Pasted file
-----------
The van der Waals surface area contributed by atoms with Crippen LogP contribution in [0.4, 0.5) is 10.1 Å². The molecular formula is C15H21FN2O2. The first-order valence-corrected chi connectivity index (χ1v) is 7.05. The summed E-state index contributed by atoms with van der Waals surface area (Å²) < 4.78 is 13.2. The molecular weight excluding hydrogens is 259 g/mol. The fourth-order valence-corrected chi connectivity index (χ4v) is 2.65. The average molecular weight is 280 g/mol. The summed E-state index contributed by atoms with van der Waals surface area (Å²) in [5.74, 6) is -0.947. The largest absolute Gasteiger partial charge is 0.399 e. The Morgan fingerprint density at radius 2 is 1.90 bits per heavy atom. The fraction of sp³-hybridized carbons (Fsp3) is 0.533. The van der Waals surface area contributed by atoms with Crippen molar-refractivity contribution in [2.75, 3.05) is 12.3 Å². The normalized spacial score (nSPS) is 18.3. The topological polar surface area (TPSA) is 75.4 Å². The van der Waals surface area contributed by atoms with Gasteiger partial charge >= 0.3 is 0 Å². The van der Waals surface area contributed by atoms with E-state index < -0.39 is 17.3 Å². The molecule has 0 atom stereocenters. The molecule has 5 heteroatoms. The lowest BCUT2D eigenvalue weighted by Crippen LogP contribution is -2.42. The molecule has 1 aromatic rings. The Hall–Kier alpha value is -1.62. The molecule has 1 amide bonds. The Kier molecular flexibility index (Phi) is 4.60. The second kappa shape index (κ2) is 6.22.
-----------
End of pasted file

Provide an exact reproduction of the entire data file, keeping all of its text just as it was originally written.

The van der Waals surface area contributed by atoms with Crippen LogP contribution in [0.4, 0.5) is 10.1 Å². The molecular formula is C15H21FN2O2. The first-order valence-corrected chi connectivity index (χ1v) is 7.05. The summed E-state index contributed by atoms with van der Waals surface area (Å²) < 4.78 is 13.2. The molecular weight excluding hydrogens is 259 g/mol. The fourth-order valence-corrected chi connectivity index (χ4v) is 2.65. The average molecular weight is 280 g/mol. The summed E-state index contributed by atoms with van der Waals surface area (Å²) in [5.74, 6) is -0.947. The largest absolute Gasteiger partial charge is 0.399 e. The Morgan fingerprint density at radius 2 is 1.90 bits per heavy atom. The fraction of sp³-hybridized carbons (Fsp3) is 0.533. The van der Waals surface area contributed by atoms with Crippen molar-refractivity contribution in [2.75, 3.05) is 12.3 Å². The normalized spacial score (nSPS) is 18.3. The topological polar surface area (TPSA) is 75.4 Å². The van der Waals surface area contributed by atoms with Gasteiger partial charge >= 0.3 is 0 Å². The van der Waals surface area contributed by atoms with E-state index < -0.39 is 17.3 Å². The molecule has 0 atom stereocenters. The molecule has 5 heteroatoms. The lowest BCUT2D eigenvalue weighted by Crippen LogP contribution is -2.42. The molecule has 1 aromatic rings. The Hall–Kier alpha value is -1.62. The molecule has 1 amide bonds. The Kier molecular flexibility index (Phi) is 4.60. The second kappa shape index (κ2) is 6.22.